Swedish equipment manufacturer Atlas Copco is considering investment opportunities in the Indian infrastructure business, especially in mining and hydropower, in an attempt to cash in on the boom in these sectors in an economy that is expanding at over 9% a year.
“We see tremendous opportunity in both the construction and the mining sector in India with the ongoing development in iron ore, coal, hydropower projects ... This gives the Atlas Copco group a good opportunity to participate as a serious ...equipment provider,” said Jo Cronstedt, corporate business controller at Atlas Copco (India) Ltd.
In the year to March, Atlas Copco (India) earned revenues of Rs7,400 crore. India plans to add 16,501MW of hydropower generation capacity, one-fifth of the total generation capacity it plans to create, in the five years to 2012.
“Important hydroelectric power generation plants are being built and planned in the north-eastern part of the country where Atlas Copco has developed a large range of equipment for underground tunnelling work,” Cronstedt said.
Hydroelectric power plants are more complex than thermal power plants and need specialized equipment and designs. Atlas Copco is also in talks with thermal power project developers for supply of equipment for coal mining.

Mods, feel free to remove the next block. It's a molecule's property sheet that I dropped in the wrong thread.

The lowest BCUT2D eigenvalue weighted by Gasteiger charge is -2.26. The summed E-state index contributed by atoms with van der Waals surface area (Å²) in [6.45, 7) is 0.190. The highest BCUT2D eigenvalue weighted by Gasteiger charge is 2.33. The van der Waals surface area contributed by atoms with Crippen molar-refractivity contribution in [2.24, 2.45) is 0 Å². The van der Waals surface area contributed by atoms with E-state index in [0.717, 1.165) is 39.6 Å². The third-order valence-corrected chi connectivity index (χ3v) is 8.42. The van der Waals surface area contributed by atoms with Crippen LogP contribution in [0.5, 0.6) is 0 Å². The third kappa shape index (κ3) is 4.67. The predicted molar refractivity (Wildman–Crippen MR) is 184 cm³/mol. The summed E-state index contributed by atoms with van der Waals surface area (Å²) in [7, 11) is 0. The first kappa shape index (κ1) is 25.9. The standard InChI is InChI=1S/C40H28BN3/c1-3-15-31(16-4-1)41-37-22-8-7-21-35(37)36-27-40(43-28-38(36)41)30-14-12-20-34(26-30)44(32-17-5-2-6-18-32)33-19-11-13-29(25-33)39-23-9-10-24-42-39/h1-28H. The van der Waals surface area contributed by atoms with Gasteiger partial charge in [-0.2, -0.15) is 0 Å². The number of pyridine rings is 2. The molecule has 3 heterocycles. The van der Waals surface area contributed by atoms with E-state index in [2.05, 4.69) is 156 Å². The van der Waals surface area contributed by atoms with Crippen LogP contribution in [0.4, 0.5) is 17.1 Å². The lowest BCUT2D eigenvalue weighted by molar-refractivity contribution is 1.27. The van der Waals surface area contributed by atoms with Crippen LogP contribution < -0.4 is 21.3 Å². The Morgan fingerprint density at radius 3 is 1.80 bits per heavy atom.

“We are in close contact with all major producers and contractors in the power sector. As to naming our customers, we do not wish to expose any of them and consider that this is classified and propriety information,” Cronstedt added.
Some of the company’s existing clients in India include Sinagreni Collieries Co. Ltd, Tata Steel Ltd, Steel Authority of India Ltd, Vedanta Resources Plc., NTPC Ltd, National Hydroelectric Power Corp. Ltd, Hindustan Construction Co. Ltd and National Highways Authority of India.
According to Dipesh Dipu, a manager with consulting firm PricewaterhouseCoopers, the mining business will grow on the back of rising demand for coal, bauxite and iron ore. The government recently allocated 15 coal blocks with reserves of around 3.6 billion tonnes capable of generating 18,000MW of power. Dipu added that continued growth in mining would depend on the ability of “equipment manufacturers” to “meet demand”.
He said issues related to the “availability of equipment” were already beginning to hurt the sector.